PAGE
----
TO SET THE RECORD STRAIGHT by John J. Sirica
Kirkus Star

TO SET THE RECORD STRAIGHT

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KIRKUS REVIEW

Although he denies the distinction, Judge Sirica is probably the strongest candidate for unmitigated hero status produced by the Watergate scandal, From the morning after the initial break-in to the day, five years later, that he sentenced Nixon's aides to jail, Sirica was the axis around which Watergate revolved. The son of struggling Italian-American parents with a yen for boxing--Jack Dempsey was a close friend--Sirica never attended college, going directly from high school to law school (and graduating after three tries). His judicial success, he readily admits, was due to his involvement with the Republican Party. Nevertheless, when confronted by a sloppy prosecution of the Watergate burglars, Sirica responded with a determination that blew the scandal wide open; pointedly questioning the defendants himself, Sirica became an ""activist judge,"" ignoring the danger of reversal by a higher court, because ""I had no intention of sitting on the bench like a nincompoop and watching the parade go by."" That stance was responsible for the ""McCord letter"" that got everything going. The rapid escalation of the scandal that followed left Sirica slightly behind at first; he was slow, he says, to awake to the full constitutional impact of his pursuit of the Nixon tapes. Because of his efforts to keep the issues public, Sirica has not left himself any bombshells for his memoirs, but he acknowledges a constant awareness of public opinion and his anger over the Saturday Night Massacre. He was determined to cite Nixon for contempt, he tells us, if the President had not acknowledged Sirica's tape subpoena at the last moment; he was going to levy a stiff fine of $25-50,000 a day against Nixon because ""I knew the president loved money."" Sirica now believes that Nixon should have been indicted after his resignation and tried so that the judicial process could run its course--and, if convicted, jailed; he is deeply disturbed that the President evaded the law. Listening to the tapes, he says, ""was one of the most disillusioning experiences of my life,"" and he thinks they should be released to the public. In believing that the system worked, Sirica is too modest. No revelations, true, but an honest account of a determined search for justice.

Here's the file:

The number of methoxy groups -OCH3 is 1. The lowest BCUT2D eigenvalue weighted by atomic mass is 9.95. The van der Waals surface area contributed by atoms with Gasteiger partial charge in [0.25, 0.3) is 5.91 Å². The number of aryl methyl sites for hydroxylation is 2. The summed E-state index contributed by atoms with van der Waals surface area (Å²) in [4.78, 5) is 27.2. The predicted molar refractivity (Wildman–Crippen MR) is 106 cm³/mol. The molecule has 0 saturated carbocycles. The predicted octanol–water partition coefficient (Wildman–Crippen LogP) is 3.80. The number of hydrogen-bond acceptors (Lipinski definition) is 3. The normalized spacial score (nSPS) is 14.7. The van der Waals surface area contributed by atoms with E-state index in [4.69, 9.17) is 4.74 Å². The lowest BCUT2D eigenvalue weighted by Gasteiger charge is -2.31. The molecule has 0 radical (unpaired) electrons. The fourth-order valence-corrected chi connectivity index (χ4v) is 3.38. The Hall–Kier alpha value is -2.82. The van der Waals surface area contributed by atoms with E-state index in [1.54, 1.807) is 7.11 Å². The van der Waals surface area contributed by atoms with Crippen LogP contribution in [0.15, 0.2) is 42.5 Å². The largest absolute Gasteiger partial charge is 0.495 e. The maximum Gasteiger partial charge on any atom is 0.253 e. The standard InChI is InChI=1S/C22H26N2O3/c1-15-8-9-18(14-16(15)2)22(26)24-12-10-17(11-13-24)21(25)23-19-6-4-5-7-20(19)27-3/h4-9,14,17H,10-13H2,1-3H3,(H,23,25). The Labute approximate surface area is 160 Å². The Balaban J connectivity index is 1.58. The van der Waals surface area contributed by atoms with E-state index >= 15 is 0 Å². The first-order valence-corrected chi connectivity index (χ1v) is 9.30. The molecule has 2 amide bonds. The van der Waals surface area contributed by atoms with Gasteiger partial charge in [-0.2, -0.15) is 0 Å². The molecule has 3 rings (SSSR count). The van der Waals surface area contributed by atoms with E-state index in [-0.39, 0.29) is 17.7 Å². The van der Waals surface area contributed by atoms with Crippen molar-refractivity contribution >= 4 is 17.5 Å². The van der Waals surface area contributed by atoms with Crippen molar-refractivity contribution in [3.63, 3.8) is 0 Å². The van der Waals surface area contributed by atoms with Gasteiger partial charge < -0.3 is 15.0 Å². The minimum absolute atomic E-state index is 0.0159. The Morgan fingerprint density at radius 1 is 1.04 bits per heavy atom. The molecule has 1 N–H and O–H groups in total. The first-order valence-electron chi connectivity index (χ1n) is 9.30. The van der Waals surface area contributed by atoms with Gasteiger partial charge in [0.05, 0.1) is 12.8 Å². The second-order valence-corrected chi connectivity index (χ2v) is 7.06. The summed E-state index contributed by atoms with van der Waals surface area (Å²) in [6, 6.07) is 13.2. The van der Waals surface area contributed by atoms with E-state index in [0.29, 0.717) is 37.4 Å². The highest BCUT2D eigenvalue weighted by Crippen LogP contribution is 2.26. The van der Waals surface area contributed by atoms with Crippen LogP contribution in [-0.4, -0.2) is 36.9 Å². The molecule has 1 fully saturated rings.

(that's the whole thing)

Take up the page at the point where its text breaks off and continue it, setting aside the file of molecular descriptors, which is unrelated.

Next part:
Pub Date: April 23rd, 1979
Publisher: Norton